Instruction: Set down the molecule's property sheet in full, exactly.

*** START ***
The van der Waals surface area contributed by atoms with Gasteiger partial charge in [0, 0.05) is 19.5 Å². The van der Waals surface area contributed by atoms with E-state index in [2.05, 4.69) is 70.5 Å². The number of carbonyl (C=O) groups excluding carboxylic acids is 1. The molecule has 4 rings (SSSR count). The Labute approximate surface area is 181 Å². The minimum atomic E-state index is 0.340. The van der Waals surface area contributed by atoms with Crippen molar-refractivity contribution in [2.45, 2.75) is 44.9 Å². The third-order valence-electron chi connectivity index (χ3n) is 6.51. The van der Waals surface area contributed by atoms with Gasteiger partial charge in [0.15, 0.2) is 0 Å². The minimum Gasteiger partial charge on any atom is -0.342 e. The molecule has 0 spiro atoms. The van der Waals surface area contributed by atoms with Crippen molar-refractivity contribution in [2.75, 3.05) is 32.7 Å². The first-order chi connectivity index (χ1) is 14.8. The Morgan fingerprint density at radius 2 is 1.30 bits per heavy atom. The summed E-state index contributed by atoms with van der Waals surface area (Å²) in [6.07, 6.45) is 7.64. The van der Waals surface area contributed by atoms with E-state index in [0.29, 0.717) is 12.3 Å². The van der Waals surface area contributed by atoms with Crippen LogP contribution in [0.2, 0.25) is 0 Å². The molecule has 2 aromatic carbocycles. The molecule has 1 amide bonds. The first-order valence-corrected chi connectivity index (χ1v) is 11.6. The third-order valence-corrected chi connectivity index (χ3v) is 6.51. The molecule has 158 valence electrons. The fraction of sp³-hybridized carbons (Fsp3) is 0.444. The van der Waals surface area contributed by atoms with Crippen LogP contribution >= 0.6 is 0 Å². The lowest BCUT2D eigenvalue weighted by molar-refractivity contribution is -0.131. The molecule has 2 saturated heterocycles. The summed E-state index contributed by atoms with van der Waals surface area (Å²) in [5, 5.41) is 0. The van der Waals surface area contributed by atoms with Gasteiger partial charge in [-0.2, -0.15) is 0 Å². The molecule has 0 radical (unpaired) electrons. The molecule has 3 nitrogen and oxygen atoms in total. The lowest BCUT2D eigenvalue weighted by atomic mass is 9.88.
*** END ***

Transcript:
The van der Waals surface area contributed by atoms with Gasteiger partial charge in [0, 0.05) is 19.5 Å². The van der Waals surface area contributed by atoms with E-state index in [2.05, 4.69) is 70.5 Å². The number of carbonyl (C=O) groups excluding carboxylic acids is 1. The molecule has 4 rings (SSSR count). The Labute approximate surface area is 181 Å². The minimum atomic E-state index is 0.340. The van der Waals surface area contributed by atoms with Crippen molar-refractivity contribution in [2.45, 2.75) is 44.9 Å². The third-order valence-electron chi connectivity index (χ3n) is 6.51. The van der Waals surface area contributed by atoms with Gasteiger partial charge in [0.15, 0.2) is 0 Å². The minimum Gasteiger partial charge on any atom is -0.342 e. The molecule has 0 spiro atoms. The van der Waals surface area contributed by atoms with Crippen molar-refractivity contribution in [2.75, 3.05) is 32.7 Å². The first-order chi connectivity index (χ1) is 14.8. The Morgan fingerprint density at radius 2 is 1.30 bits per heavy atom. The summed E-state index contributed by atoms with van der Waals surface area (Å²) in [6.07, 6.45) is 7.64. The van der Waals surface area contributed by atoms with E-state index in [0.29, 0.717) is 12.3 Å². The van der Waals surface area contributed by atoms with Crippen LogP contribution in [0.2, 0.25) is 0 Å². The molecule has 2 aromatic carbocycles. The molecule has 1 amide bonds. The first-order valence-corrected chi connectivity index (χ1v) is 11.6. The third-order valence-corrected chi connectivity index (χ3v) is 6.51. The molecule has 158 valence electrons. The fraction of sp³-hybridized carbons (Fsp3) is 0.444. The van der Waals surface area contributed by atoms with Crippen LogP contribution >= 0.6 is 0 Å². The lowest BCUT2D eigenvalue weighted by molar-refractivity contribution is -0.131. The molecule has 2 saturated heterocycles. The summed E-state index contributed by atoms with van der Waals surface area (Å²) in [5, 5.41) is 0. The van der Waals surface area contributed by atoms with Gasteiger partial charge in [-0.2, -0.15) is 0 Å². The molecule has 0 radical (unpaired) electrons. The molecule has 3 nitrogen and oxygen atoms in total. The lowest BCUT2D eigenvalue weighted by atomic mass is 9.88.